The rhyme is: "If life has got you down/ And peace seems out of reach/ Mix Manischevitz w/some Jager / it's called a "Brighton Beach." So, Jennifer, this one's for you.* (see below for proportions and tasting notes, compliments of McDreamy).
Last week, I started following Jennifer Weiner on Twitter. If you don't know who Jennifer Weiner is ... how are we friends again? No, seriously, she's one of the bastions of chick-lit, a term that I use reluctantly, because it's often used as a way of dismissing women who write about women's experiences, but I think we should re-claim it. Her books (my favorites have been Good in Bed, In Her Shoes, and Certain Girls) are smart, snappy, funny, and poignant, and they speak to a large swath of women, myself included. I would very much like to be her best friend, because sometimes I feel like she knows me, but then I have to remind myself that she doesn't know me and I don't want to creep her out.
|Jennifer, this is NOT me! I promise!|
What I loved about Weiner's response was that she started tweeting Jewish raps like this:
- That Tablet mag piece?/ Kind of mean, pretty jerky / When I'm as Jewish as a kosher/ barbecued Empire turkey
- Tablet Magazine/Now you've pissed off my Nanna/You know she'll save the day/ Like she saves half a banana.
- I'm a literary chick and I Seder with the best/I sit shiva like a boss/When a loved one's laid to rest.
And, when I tweeted that I'd pre-ordered her new book and requested a cocktail recipe, she totally tweeted me back, y'all. So I'm a fan.
At this point I should back up and mention that I'm Jewish. I know, I've mentioned churchladies and my mom's personal relationship with Jesus, but I converted almost 20 years ago. My ex is Jewish, though between the two of us, I'm the only one who belongs to a temple. Tink and Tweak are being raised Jewish. They're actually at Jewish day camp as I write. I light candles on Friday nights, I know how to make challah, and I sometimes go to services. I've been to Jerusalem and prayed at the Western Wall. I can even pop out some Yiddish when the occasion requires it. And, anyone who doesn't think I'm Jewish enough can kiss my tuchus.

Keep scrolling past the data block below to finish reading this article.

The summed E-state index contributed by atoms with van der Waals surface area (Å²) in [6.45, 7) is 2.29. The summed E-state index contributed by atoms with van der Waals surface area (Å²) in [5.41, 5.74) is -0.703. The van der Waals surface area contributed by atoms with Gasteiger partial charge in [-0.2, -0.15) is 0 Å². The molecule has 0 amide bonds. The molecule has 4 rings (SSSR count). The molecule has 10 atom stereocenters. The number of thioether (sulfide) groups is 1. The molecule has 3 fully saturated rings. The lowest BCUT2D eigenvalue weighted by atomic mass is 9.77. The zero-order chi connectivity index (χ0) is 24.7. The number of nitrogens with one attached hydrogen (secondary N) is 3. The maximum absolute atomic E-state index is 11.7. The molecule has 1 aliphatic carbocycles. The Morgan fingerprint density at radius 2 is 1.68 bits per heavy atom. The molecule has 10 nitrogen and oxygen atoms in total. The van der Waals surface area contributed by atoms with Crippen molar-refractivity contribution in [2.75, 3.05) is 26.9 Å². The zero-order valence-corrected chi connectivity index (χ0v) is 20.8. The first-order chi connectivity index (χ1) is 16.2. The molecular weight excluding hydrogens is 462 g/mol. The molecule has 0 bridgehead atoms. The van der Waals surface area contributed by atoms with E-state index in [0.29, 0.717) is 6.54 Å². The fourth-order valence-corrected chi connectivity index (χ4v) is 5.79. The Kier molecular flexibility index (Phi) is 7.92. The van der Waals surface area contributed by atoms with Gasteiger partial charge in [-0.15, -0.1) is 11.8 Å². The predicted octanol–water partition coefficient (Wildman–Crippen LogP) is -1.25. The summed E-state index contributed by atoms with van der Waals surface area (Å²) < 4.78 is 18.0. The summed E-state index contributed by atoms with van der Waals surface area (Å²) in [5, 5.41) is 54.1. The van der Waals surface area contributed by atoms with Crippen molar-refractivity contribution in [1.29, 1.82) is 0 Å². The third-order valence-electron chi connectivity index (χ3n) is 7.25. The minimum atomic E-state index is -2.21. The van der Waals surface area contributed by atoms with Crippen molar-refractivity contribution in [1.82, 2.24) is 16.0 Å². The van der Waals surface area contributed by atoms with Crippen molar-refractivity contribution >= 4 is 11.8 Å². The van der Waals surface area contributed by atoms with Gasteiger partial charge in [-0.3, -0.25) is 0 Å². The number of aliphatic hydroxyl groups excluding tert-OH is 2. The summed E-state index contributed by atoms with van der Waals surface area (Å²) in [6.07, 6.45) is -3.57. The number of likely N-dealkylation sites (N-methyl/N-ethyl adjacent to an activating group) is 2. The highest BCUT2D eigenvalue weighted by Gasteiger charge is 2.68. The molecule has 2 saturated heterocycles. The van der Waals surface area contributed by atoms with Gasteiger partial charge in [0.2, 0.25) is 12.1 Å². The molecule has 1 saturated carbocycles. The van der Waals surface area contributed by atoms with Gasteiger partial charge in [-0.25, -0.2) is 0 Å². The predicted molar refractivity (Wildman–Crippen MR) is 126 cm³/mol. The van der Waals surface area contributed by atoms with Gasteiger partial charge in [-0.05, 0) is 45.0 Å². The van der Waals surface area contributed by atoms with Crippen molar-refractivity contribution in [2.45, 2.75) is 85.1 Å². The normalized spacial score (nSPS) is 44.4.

It's fun to stand in two worlds and to see what kinds of assumptions people make based on who they think you are or should be. Because of my green eyes, small nose, Irish first name, and slight Southern accent, Jewish people often assume that my children are the product of an interfaith marriage, and they assume that I don' t know much about Judaism until I give them reason to think otherwise. Unlike Tablet Magazine, they're thankfully not dicks about it, though. It's also interesting that because of the aforementioned traits, people back home in North Carolina have no compunctions about assuming I want to discuss church, Jesus, and when Santa Claus might be visiting my children. And I'm not a dick about it when they do. I don't need other people to validate how I see myself, and I'm glad to see that Jennifer Weiner didn't let herself get pushed into that trap, either.
Bottom line, nobody can tell you who you are or what you have to say for yourself. That has to come from you. It's informed by your background and experiences, but everyone's voice is different. Religious upbringing, racial/ethnic/regional background, sexual orientation, gender identity, marriage, divorce, kids, education, jobs, metabolism, taste, sense of humor (which Tablet Magazine might want to look into) - all of this combines differently in every case. The bravest thing we can do is figure out what we want to say and say it.
By the way, if anyone has a Jewish grandmother who likes to get hammered, I have a whole bottle of Manischeweitz here that I'm definitely not going to be finishing. Bring her over; we'll kibbitz.
|Come over, have some coffee, we'll talk, no big whoop!|
McDreamy notes: "Overall, the cocktail presented a broad, if not brazen, presentation to the palate. The floral and herbal notes of the Jager were only slightly dulled by the tart sweetness of the Manischeweitz. The rum rounded out the experience by finishing on notes of sugar and a hint of dextromethorphan. It made me a bat, which hath eyes, yet seeth not. And I think I may have grown a second thyroid."
**A "shiksa" is a derogatory term for a non-Jewish woman, usually the one who wants to marry your son, the doctor.